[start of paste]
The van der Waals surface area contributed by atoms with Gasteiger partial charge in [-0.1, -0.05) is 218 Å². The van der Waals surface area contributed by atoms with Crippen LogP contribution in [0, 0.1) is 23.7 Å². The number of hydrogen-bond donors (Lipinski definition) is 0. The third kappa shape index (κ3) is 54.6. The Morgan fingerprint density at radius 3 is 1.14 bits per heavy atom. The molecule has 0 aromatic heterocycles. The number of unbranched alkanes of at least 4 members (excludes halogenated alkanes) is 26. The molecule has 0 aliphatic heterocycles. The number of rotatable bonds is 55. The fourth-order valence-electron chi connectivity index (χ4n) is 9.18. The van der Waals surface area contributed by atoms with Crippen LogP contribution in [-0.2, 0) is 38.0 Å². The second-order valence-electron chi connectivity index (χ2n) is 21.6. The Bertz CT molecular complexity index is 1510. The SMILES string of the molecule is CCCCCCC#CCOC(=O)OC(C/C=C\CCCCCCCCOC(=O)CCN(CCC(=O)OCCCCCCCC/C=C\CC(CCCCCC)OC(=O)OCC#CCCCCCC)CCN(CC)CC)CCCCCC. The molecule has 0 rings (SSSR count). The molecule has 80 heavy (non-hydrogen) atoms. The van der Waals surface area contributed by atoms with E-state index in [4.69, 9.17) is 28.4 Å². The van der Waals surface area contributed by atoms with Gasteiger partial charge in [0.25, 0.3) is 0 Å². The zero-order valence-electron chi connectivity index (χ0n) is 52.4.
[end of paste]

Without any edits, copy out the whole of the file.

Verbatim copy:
The van der Waals surface area contributed by atoms with Gasteiger partial charge in [-0.1, -0.05) is 218 Å². The van der Waals surface area contributed by atoms with Crippen LogP contribution in [0, 0.1) is 23.7 Å². The number of hydrogen-bond donors (Lipinski definition) is 0. The third kappa shape index (κ3) is 54.6. The Morgan fingerprint density at radius 3 is 1.14 bits per heavy atom. The molecule has 0 aromatic heterocycles. The number of unbranched alkanes of at least 4 members (excludes halogenated alkanes) is 26. The molecule has 0 aliphatic heterocycles. The number of rotatable bonds is 55. The fourth-order valence-electron chi connectivity index (χ4n) is 9.18. The van der Waals surface area contributed by atoms with Crippen LogP contribution in [-0.2, 0) is 38.0 Å². The second-order valence-electron chi connectivity index (χ2n) is 21.6. The Bertz CT molecular complexity index is 1510. The SMILES string of the molecule is CCCCCCC#CCOC(=O)OC(C/C=C\CCCCCCCCOC(=O)CCN(CCC(=O)OCCCCCCCC/C=C\CC(CCCCCC)OC(=O)OCC#CCCCCCC)CCN(CC)CC)CCCCCC. The molecule has 0 rings (SSSR count). The molecule has 80 heavy (non-hydrogen) atoms. The van der Waals surface area contributed by atoms with E-state index in [4.69, 9.17) is 28.4 Å². The van der Waals surface area contributed by atoms with Gasteiger partial charge in [0.25, 0.3) is 0 Å². The zero-order valence-electron chi connectivity index (χ0n) is 52.4.